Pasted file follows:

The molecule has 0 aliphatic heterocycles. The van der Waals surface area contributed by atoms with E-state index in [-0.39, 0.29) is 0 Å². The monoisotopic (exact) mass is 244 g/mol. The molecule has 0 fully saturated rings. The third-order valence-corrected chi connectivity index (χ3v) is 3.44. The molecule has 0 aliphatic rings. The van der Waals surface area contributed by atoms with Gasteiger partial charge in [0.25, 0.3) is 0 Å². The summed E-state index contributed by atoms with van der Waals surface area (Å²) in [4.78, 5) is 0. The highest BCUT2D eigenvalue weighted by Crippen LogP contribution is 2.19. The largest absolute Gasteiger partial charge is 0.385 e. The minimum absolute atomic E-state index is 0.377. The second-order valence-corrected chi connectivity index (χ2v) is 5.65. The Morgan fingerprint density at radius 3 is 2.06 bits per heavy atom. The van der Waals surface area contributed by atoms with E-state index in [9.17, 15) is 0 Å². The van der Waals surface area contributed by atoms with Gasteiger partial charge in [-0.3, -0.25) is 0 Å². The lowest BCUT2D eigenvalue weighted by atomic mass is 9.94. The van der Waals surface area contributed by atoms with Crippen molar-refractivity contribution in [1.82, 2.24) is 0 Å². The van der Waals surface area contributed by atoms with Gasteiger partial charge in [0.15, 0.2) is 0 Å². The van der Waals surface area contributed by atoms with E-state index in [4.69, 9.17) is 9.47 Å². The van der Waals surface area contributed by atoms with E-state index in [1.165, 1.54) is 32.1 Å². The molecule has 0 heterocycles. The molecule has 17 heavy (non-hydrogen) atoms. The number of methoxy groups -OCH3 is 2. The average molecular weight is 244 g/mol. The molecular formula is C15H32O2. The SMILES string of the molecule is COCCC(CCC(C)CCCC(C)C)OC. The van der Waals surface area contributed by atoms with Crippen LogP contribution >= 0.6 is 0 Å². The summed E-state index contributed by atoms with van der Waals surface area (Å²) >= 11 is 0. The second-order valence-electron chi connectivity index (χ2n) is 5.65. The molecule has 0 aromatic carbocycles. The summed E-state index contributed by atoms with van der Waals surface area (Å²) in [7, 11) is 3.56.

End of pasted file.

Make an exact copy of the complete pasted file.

The molecule has 0 aliphatic heterocycles. The van der Waals surface area contributed by atoms with E-state index in [-0.39, 0.29) is 0 Å². The monoisotopic (exact) mass is 244 g/mol. The molecule has 0 fully saturated rings. The third-order valence-corrected chi connectivity index (χ3v) is 3.44. The molecule has 0 aliphatic rings. The van der Waals surface area contributed by atoms with Gasteiger partial charge in [0.25, 0.3) is 0 Å². The summed E-state index contributed by atoms with van der Waals surface area (Å²) in [4.78, 5) is 0. The highest BCUT2D eigenvalue weighted by Crippen LogP contribution is 2.19. The largest absolute Gasteiger partial charge is 0.385 e. The minimum absolute atomic E-state index is 0.377. The second-order valence-corrected chi connectivity index (χ2v) is 5.65. The Morgan fingerprint density at radius 3 is 2.06 bits per heavy atom. The van der Waals surface area contributed by atoms with E-state index in [9.17, 15) is 0 Å². The van der Waals surface area contributed by atoms with Gasteiger partial charge in [-0.3, -0.25) is 0 Å². The lowest BCUT2D eigenvalue weighted by atomic mass is 9.94. The van der Waals surface area contributed by atoms with Crippen molar-refractivity contribution in [1.82, 2.24) is 0 Å². The van der Waals surface area contributed by atoms with Gasteiger partial charge in [0.15, 0.2) is 0 Å². The van der Waals surface area contributed by atoms with E-state index in [4.69, 9.17) is 9.47 Å². The van der Waals surface area contributed by atoms with E-state index in [1.165, 1.54) is 32.1 Å². The molecule has 0 heterocycles. The molecule has 17 heavy (non-hydrogen) atoms. The number of methoxy groups -OCH3 is 2. The average molecular weight is 244 g/mol. The molecular formula is C15H32O2. The SMILES string of the molecule is COCCC(CCC(C)CCCC(C)C)OC. The van der Waals surface area contributed by atoms with Crippen LogP contribution >= 0.6 is 0 Å². The summed E-state index contributed by atoms with van der Waals surface area (Å²) >= 11 is 0. The second-order valence-electron chi connectivity index (χ2n) is 5.65. The molecule has 0 aromatic carbocycles. The summed E-state index contributed by atoms with van der Waals surface area (Å²) in [7, 11) is 3.56.